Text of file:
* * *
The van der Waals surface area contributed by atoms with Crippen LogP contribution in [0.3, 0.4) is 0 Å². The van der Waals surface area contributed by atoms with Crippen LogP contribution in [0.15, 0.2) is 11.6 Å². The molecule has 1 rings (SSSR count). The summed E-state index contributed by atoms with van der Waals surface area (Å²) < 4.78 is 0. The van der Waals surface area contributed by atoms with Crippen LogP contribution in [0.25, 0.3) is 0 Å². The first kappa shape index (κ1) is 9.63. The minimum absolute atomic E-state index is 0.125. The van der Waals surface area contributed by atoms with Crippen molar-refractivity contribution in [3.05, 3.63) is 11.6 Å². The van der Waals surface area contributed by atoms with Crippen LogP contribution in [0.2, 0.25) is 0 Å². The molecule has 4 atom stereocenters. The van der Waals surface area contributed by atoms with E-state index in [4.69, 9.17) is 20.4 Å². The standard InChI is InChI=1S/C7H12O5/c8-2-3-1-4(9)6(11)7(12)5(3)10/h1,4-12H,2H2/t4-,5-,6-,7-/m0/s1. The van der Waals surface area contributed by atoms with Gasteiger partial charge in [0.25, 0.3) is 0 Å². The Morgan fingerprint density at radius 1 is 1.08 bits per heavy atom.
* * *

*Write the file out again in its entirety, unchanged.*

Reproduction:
The van der Waals surface area contributed by atoms with Crippen LogP contribution in [0.3, 0.4) is 0 Å². The van der Waals surface area contributed by atoms with Crippen LogP contribution in [0.15, 0.2) is 11.6 Å². The molecule has 1 rings (SSSR count). The summed E-state index contributed by atoms with van der Waals surface area (Å²) < 4.78 is 0. The van der Waals surface area contributed by atoms with Crippen LogP contribution in [0.25, 0.3) is 0 Å². The first kappa shape index (κ1) is 9.63. The minimum absolute atomic E-state index is 0.125. The van der Waals surface area contributed by atoms with Crippen molar-refractivity contribution in [3.05, 3.63) is 11.6 Å². The van der Waals surface area contributed by atoms with Crippen LogP contribution in [0.2, 0.25) is 0 Å². The molecule has 4 atom stereocenters. The van der Waals surface area contributed by atoms with E-state index in [4.69, 9.17) is 20.4 Å². The standard InChI is InChI=1S/C7H12O5/c8-2-3-1-4(9)6(11)7(12)5(3)10/h1,4-12H,2H2/t4-,5-,6-,7-/m0/s1. The van der Waals surface area contributed by atoms with Gasteiger partial charge in [0.25, 0.3) is 0 Å². The Morgan fingerprint density at radius 1 is 1.08 bits per heavy atom.